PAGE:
Q: What are the generic tactics of any flying character?
A: Any mode of movement other than moving normally over land offers the advantage of being able to go where one’s opponent(s) can’t. A creature with climbing movement, for example, can scale a vertical surface without being subject to any speed penalty or having to succeed on an ability check. In the case of flying, a creature has access to the air. It can hover out of reach; it can also launch itself airborne in order to flee.
Since the reach of most humanoids, armed or unarmed, is only 5 feet, a creature with 30 feet of flying movement can station itself 15 feet above its opponents’ heads, fly down, attack and fly back up using just its normal movement and action. A creature like the peryton, which has the complementary Dive Attack and Flyby features, will always use a tactic like this, because the combination does extra damage, and the peryton isn’t subject to an opportunity attack when it does so.
Opportunity attacks are the hitch with this tactic. Whenever a creature leaves its opponent’s reach, that opponent may use its reaction (if available) to make an opportunity attack against it. If the peryton didn’t have Flyby, for example, then every time it dove, its victim might get a free swing at it.
I’d conclude, then, that a creature that (a) can attack from the air and (b) can avoid being subjected to opportunity attacks when doing so will always attack this way. But if the creature is subject to opportunity attacks, it becomes more complicated. High-Dexterity shock attackers are more likely to dive attack than high-Constitution brutes, which will remain engaged after closing in. A creature whose opponent attacks with disadvantage is more likely to dive attack than a creature whose opponent attacks normally or with advantage. (If your opponent attacks with advantage, you absolutely don’t want to give that opponent additional opportunities to attack—you want to either negate the advantage or stay out of reach altogether.)
A creature that has greater flying speed than normal movement speed will move by flying leaps rather than run along the ground, unless its ability to fly is crippled. A high-Dexterity flying creature that has a ranged attack won’t even come near the ground to use that attack—it will simply attack from the air.
If a flying creature is large and strong enough to pick a smaller opponent up off the ground and either attack it (say, with its beak) while flying, dash it against a hard surface or drop it from a great height, and it doesn’t have some other, more effective form of attack, it might do that. A dragon probably wouldn’t bother, because it has so many other powerful choices. But a roc definitely would, because its talon attack includes grappling on a hit.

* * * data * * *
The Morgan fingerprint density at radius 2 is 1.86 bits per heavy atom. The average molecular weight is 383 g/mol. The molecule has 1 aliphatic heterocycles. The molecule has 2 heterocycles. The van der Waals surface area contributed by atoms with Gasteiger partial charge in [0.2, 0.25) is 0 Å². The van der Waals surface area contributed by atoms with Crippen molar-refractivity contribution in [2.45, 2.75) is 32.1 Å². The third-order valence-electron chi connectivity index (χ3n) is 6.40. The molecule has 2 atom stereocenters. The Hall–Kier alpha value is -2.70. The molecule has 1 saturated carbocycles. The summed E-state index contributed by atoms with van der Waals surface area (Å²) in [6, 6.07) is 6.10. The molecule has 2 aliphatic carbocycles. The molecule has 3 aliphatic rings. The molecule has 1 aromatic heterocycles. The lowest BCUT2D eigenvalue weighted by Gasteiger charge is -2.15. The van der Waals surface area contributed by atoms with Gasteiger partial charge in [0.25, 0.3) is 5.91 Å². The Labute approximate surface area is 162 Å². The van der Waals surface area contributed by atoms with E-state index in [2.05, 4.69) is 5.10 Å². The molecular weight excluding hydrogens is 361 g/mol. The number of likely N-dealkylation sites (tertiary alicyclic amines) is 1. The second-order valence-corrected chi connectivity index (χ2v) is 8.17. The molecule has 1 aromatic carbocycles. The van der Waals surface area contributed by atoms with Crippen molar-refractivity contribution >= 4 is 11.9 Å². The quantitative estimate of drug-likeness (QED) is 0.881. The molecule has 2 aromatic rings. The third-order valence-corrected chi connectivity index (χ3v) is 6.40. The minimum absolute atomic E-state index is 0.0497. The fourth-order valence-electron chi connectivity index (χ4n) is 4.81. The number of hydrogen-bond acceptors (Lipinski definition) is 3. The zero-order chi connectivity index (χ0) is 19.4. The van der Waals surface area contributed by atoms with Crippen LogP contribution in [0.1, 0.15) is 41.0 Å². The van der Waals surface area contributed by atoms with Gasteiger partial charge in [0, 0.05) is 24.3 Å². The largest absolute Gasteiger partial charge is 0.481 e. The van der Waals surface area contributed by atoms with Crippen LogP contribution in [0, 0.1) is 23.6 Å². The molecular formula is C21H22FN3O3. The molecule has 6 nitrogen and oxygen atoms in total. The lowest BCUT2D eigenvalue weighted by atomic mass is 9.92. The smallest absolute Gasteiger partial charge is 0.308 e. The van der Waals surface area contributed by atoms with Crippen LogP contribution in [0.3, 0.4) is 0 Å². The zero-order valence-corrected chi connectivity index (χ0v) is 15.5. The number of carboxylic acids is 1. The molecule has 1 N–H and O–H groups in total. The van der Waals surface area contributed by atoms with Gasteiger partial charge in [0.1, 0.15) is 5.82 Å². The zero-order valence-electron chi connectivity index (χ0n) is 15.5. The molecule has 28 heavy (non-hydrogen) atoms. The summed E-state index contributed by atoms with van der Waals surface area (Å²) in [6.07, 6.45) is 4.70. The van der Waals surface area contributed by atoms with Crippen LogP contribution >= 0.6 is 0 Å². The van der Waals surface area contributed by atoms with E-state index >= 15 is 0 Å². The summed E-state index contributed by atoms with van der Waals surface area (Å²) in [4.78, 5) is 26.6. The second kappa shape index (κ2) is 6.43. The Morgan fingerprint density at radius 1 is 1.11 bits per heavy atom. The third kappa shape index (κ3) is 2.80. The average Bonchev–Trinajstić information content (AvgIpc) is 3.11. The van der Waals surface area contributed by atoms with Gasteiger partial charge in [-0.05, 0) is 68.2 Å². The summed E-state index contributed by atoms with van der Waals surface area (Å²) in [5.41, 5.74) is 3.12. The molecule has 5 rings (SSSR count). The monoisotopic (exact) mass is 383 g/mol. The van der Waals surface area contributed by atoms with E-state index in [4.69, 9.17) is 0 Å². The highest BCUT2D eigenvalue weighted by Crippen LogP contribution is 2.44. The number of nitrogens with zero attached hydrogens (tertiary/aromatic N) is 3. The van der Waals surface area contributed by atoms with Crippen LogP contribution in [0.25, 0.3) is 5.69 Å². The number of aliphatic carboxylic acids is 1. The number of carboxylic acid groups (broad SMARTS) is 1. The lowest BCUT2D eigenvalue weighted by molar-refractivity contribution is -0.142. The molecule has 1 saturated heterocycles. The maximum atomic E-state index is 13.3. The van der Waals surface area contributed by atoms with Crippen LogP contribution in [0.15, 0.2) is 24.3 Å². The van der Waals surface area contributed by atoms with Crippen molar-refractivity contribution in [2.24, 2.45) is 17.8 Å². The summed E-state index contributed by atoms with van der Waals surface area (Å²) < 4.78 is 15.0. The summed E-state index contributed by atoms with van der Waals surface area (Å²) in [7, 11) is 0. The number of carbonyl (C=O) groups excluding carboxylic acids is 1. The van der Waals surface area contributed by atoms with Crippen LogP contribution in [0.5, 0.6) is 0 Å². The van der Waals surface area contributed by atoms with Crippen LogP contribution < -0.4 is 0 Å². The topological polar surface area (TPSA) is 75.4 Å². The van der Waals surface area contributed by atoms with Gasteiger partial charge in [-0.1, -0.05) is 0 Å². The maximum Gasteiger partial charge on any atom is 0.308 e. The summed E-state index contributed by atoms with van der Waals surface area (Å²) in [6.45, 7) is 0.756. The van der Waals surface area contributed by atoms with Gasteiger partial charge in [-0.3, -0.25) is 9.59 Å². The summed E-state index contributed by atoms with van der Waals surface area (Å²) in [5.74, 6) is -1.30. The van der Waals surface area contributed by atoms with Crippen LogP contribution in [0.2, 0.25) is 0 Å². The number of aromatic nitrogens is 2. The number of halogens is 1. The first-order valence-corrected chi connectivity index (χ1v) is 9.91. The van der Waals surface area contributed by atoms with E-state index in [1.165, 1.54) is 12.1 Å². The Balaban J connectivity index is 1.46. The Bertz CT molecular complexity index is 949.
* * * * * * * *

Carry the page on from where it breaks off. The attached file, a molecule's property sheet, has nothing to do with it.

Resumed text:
Q: When is it worth it or not worth it to provoke an opportunity attack?
The better its ability to avoid or absorb a hit, the less a creature has to concern itself with opportunity attacks. This might be because it has a high armor class or a high Constitution modifier beefing up its hit points, or it might be because the opponent has disadvantage on the opportunity attack roll. Also, if the opponent has already been goaded into using his or her reaction for something else, it’s spent for the round; the opponent no longer has the opportunity to make the attack. This is more likely to happen when the creature and its allies outnumber its opponents, rather than the other way around.
Another thing to consider is action economy. When a creature uses its reaction to make an opportunity attack, it gets only one swing/swipe/chomp. But if that creature has the Multiattack feature, it will get more than one attack when its turn comes around. It’s always worth it to risk one attack in order to avoid a second, third or fourth. The same applies if that creature has a bonus action that may do extra damage or impose a debilitating condition, such as knocking an opponent prone.
A more intelligent creature (let’s say, Intelligence 14 or higher) may be able to use its knowledge of how its opponent may attack, or how it’s already been seen to attack, to evaluate whether the risk of an incoming opportunity attack is greater or less than the danger of an attack that requires it to make a saving throw. Weapon and spell attacks put the burden of success on the attacker; saving throws put the burden of avoidance on the defender. A smart defender with a high armor class but either low ability scores, proficiency in no more than one of the big three saving throw abilities (Dexterity, Constitution and Wisdom) or both may decide it’s imperative to get out of sight, even at the cost of an opportunity attack.
On the flip side, a creature absolutely does not want to risk incurring opportunity attacks when it’s surrounded by multiple opponents, because each of those opponents may get an opportunity attack as it flees. This is what makes a spell such as dissonant whispers so potentially nasty: it forces an opponent to move, regardless of how many opponents then get to take potshots at it. Only a big boss monster, such as a dragon or a high-level demon, or an extremely stupid and foolish brute, such as an ogre, would be indifferent to its exposure to opportunity attacks from several opponents all standing around it.
Q: Under what circumstances might it be worth provoking an attack of opportunity for a flameskull to fly 40 feet above its enemies and use fireball?
A: None. A flameskull is immune to fire damage. It would cast fireball at ground zero if that meant it could get all its opponents in the blast.